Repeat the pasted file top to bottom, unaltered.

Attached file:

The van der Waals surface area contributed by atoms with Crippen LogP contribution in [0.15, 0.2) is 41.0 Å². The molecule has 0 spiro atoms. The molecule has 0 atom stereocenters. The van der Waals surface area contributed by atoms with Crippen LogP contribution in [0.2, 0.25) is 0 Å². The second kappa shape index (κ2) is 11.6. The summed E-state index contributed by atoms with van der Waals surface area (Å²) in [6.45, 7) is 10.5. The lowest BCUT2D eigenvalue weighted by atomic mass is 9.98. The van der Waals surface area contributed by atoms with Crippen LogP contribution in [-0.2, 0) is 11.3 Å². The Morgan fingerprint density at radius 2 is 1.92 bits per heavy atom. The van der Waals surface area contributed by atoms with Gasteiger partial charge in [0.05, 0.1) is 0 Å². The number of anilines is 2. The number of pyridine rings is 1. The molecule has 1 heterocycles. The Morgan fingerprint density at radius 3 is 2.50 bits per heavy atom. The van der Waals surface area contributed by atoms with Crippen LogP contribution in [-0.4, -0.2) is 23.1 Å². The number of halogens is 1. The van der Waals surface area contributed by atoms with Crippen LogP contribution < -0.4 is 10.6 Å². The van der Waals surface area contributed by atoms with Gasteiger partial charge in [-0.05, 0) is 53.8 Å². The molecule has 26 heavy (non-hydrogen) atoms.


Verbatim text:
The van der Waals surface area contributed by atoms with Crippen LogP contribution in [0.15, 0.2) is 41.0 Å². The molecule has 0 spiro atoms. The molecule has 0 atom stereocenters. The van der Waals surface area contributed by atoms with Crippen LogP contribution in [0.2, 0.25) is 0 Å². The second kappa shape index (κ2) is 11.6. The summed E-state index contributed by atoms with van der Waals surface area (Å²) in [6.45, 7) is 10.5. The lowest BCUT2D eigenvalue weighted by atomic mass is 9.98. The van der Waals surface area contributed by atoms with Crippen LogP contribution in [-0.2, 0) is 11.3 Å². The Morgan fingerprint density at radius 2 is 1.92 bits per heavy atom. The van der Waals surface area contributed by atoms with Gasteiger partial charge in [0.05, 0.1) is 0 Å². The number of anilines is 2. The number of pyridine rings is 1. The molecule has 1 heterocycles. The Morgan fingerprint density at radius 3 is 2.50 bits per heavy atom. The van der Waals surface area contributed by atoms with Crippen LogP contribution in [-0.4, -0.2) is 23.1 Å². The number of halogens is 1. The van der Waals surface area contributed by atoms with Crippen LogP contribution < -0.4 is 10.6 Å². The van der Waals surface area contributed by atoms with Gasteiger partial charge in [-0.05, 0) is 53.8 Å². The molecule has 26 heavy (non-hydrogen) atoms.